Inspection certificates are pivotal in vendor-to-vendor disputes. PACA precedent provides that establishing a breach of the seller’s warranty of suitable shipping condition requires a timely USDA (or similar) inspection certificate showing the produce was “abnormally deteriorated” at contract destination. For all practical purposes, abnormal deterioration is defined by PACA’s Good Arrival Guidelines, which sets forth the percentage of defects allowed (by default) under the sales agreement. Vendor-to-vendor “good arrival” claims often hinge on a mere 1-2% of defects.
Conversely, establishing a breach of the contract of carriage is not about determining the percentage of defects affecting fresh produce at destination. Rather it is about proving that the carrier failed to use due care to product the product in its possession (see Uniform Commercial Code Sec. 7-309(a)). Not surprisingly, the failure most often alleged in the carrier claims we see is the failure to properly maintain air temperatures in transit, which is best shown with temperature records from portable and/or reefer-based temperature recorders.
But, of course, proving a breach of the contract of carriage is only half the battle. Claimants must also show the produce was harmed by the breach, and that this harm led to financial damages.
This is where inspection certificates come into play in the context of carrier claims. An inspection certificate showing 35% average condition defects will naturally support a greater claim than one showing just 17% average condition defects, assuming both inspections were timely. Timeliness is critical, of course, because even ideal transportation conditions will not keep produce fresh indefinitely.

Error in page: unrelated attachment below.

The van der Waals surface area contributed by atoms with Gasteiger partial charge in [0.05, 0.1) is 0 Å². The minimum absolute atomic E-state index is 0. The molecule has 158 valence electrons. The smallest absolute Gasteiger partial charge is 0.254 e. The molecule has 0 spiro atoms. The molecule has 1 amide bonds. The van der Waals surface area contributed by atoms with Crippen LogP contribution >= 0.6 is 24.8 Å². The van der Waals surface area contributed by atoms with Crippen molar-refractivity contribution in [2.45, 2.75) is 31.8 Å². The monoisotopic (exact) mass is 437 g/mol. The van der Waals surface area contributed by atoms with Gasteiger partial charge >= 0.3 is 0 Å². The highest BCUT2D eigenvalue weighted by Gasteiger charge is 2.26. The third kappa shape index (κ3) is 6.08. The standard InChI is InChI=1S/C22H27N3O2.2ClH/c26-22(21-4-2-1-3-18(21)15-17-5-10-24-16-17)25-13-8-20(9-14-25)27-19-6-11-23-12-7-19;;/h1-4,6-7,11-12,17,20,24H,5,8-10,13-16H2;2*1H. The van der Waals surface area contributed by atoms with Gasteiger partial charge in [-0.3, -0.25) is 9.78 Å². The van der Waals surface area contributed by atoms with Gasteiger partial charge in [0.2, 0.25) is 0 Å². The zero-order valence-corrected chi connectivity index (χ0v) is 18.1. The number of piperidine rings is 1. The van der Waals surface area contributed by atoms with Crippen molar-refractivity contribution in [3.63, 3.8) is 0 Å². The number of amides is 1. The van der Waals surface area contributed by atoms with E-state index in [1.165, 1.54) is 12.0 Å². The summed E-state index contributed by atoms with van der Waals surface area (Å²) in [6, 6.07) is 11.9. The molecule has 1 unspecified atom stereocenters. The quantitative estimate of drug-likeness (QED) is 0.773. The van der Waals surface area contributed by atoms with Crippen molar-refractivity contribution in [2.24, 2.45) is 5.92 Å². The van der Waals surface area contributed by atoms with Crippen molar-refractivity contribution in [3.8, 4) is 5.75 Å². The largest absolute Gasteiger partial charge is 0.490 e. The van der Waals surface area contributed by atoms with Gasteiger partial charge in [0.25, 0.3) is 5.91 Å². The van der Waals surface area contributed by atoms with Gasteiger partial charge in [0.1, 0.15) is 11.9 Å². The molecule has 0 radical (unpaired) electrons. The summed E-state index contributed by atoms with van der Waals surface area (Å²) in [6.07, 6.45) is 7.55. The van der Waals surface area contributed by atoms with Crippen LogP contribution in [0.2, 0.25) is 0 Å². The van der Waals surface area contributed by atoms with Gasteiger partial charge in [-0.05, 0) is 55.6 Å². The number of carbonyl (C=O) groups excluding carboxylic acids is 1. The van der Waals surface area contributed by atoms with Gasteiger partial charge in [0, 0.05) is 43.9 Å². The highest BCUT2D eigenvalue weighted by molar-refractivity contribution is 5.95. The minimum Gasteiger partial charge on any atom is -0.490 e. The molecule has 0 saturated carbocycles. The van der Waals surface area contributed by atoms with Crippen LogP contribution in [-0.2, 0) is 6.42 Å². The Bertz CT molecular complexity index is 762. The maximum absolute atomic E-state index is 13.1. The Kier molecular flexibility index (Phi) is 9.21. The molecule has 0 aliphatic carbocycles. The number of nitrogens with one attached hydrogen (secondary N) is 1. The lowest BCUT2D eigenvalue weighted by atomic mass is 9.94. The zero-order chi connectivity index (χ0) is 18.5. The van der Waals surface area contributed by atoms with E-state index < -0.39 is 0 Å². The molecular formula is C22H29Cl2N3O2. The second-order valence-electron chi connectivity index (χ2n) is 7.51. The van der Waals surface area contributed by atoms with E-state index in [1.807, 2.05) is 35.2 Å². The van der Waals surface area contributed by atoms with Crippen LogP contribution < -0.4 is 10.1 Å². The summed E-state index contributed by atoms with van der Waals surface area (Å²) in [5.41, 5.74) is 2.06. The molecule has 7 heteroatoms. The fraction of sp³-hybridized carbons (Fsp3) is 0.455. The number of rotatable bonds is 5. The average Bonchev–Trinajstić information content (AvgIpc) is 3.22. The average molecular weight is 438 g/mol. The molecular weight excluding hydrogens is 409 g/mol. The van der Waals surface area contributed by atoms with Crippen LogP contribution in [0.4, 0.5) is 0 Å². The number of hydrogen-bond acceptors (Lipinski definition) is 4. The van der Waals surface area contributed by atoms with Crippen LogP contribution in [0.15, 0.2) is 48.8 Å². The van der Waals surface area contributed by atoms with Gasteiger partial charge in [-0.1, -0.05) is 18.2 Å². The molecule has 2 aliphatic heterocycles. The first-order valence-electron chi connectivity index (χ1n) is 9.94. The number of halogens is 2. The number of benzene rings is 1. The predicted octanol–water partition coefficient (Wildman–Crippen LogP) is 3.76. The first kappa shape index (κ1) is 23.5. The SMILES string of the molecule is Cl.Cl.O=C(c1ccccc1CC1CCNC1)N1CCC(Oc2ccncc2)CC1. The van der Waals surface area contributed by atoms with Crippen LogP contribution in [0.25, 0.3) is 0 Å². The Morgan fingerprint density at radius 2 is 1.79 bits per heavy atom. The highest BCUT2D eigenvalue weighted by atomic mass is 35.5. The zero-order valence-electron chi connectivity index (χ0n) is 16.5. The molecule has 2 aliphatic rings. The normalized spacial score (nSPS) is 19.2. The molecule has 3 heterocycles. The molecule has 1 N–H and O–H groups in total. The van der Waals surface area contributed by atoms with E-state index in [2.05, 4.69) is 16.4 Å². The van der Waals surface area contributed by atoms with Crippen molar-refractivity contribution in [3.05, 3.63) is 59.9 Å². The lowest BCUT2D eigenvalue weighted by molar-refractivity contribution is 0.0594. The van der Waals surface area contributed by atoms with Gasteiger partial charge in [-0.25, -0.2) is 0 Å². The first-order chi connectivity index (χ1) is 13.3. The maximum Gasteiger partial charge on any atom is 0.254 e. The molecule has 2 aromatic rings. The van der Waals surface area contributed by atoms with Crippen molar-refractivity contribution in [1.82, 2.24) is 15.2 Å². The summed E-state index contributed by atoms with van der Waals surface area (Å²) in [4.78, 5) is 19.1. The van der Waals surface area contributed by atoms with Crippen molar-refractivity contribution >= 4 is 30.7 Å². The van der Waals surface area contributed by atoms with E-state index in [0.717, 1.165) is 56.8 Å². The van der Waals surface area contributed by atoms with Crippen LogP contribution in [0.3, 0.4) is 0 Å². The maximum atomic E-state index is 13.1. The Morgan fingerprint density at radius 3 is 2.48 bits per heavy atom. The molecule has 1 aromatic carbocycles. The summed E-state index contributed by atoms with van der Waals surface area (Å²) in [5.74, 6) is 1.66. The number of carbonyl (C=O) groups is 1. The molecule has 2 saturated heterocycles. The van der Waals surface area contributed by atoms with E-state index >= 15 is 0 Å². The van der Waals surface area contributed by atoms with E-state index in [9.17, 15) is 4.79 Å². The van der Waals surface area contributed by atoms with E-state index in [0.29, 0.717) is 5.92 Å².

So how long after arrival may an inspection certificate be considered meaningful? Although PACA precedent is not directly applicable to transportation claims, decades of decisions related to the timeliness of USDA inspections provide an authoritative reference when considering virtually the same issue in the context of a carrier claim. Suffice it to say that inspections taken more than two or three days after arrival may be challenged as untimely, especially when highly perishable commodities like strawberries or asparagus are concerned.
Assuming the inspection certificate is timely, the next question is “how is the information on the inspection certificate to be interpreted?”
Taking asparagus, for example, how does the carrier know whether 10% average condition defects is considered abnormal? How about 10% decay?
This is where PACA Good Arrival Guidelines can be helpful within the context of a carrier claim. With a functional understanding of these guidelines, carriers can more effectively evaluate inspection certificates and, if necessary, challenge the reasonableness of any financial damages claimed against it.
Oversimplifying somewhat, the key numbers to consider when looking at PACA’s Good Arrival Guidelines are those under the Percent of Defects Allowed column. The first number represents average defects; the second number represents serious condition defects; and the third number represents very serious defects and/or decay. LINK?
If, for example, despite the carrier’s breach, the USDA inspection certificate shows that the percentage of defects does not exceed the relevant standard (15-8-3 after 5 days), then the carrier is in a good position to argue that the commodity in question should have retained a high percentage of its market value. If, on the other hand, a timely USDA inspection certificate shows defects far exceeding these standards, the carrier should not be surprised to see poor returns, dumped product, and substantial damages alleged.
With the PACA Good Arrival Guidelines as a measuring stick, a timely USDA inspection certificate allows the condition of fresh produce to be quantified and assessed in an objective manner that effectively settles questions with respect to the condition of the produce upon arrival at contract destination.